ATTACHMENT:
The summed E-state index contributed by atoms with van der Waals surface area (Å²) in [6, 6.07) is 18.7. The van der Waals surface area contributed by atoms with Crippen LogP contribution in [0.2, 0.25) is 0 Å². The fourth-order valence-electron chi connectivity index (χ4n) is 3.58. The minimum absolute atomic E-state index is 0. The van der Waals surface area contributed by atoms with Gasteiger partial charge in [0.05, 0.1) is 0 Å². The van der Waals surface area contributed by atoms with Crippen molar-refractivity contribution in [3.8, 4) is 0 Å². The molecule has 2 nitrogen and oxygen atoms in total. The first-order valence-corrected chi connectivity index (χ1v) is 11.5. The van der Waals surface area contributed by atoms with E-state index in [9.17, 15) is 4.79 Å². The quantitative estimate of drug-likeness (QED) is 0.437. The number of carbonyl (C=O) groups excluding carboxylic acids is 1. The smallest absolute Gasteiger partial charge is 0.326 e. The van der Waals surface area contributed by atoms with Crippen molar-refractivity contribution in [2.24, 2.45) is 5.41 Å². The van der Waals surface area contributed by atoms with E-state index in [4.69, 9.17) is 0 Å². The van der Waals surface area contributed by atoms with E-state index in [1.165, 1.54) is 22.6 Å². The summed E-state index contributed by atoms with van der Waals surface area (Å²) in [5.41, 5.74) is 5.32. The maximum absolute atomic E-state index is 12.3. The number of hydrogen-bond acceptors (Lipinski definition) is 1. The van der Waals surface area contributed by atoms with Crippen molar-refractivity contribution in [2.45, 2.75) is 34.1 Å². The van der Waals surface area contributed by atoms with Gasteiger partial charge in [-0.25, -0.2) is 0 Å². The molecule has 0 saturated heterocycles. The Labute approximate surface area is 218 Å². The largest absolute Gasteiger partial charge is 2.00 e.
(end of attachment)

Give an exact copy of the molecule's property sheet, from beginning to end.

The summed E-state index contributed by atoms with van der Waals surface area (Å²) in [6, 6.07) is 18.7. The van der Waals surface area contributed by atoms with Crippen LogP contribution in [0.2, 0.25) is 0 Å². The fourth-order valence-electron chi connectivity index (χ4n) is 3.58. The minimum absolute atomic E-state index is 0. The van der Waals surface area contributed by atoms with Gasteiger partial charge in [0.05, 0.1) is 0 Å². The van der Waals surface area contributed by atoms with Crippen molar-refractivity contribution in [3.8, 4) is 0 Å². The molecule has 2 nitrogen and oxygen atoms in total. The first-order valence-corrected chi connectivity index (χ1v) is 11.5. The van der Waals surface area contributed by atoms with E-state index in [9.17, 15) is 4.79 Å². The quantitative estimate of drug-likeness (QED) is 0.437. The number of carbonyl (C=O) groups excluding carboxylic acids is 1. The smallest absolute Gasteiger partial charge is 0.326 e. The van der Waals surface area contributed by atoms with Crippen molar-refractivity contribution in [2.24, 2.45) is 5.41 Å². The van der Waals surface area contributed by atoms with E-state index in [4.69, 9.17) is 0 Å². The van der Waals surface area contributed by atoms with E-state index in [1.165, 1.54) is 22.6 Å². The summed E-state index contributed by atoms with van der Waals surface area (Å²) in [5.41, 5.74) is 5.32. The maximum absolute atomic E-state index is 12.3. The number of hydrogen-bond acceptors (Lipinski definition) is 1. The van der Waals surface area contributed by atoms with Crippen molar-refractivity contribution in [2.45, 2.75) is 34.1 Å². The van der Waals surface area contributed by atoms with Gasteiger partial charge in [-0.25, -0.2) is 0 Å². The molecule has 0 saturated heterocycles. The Labute approximate surface area is 218 Å². The largest absolute Gasteiger partial charge is 2.00 e.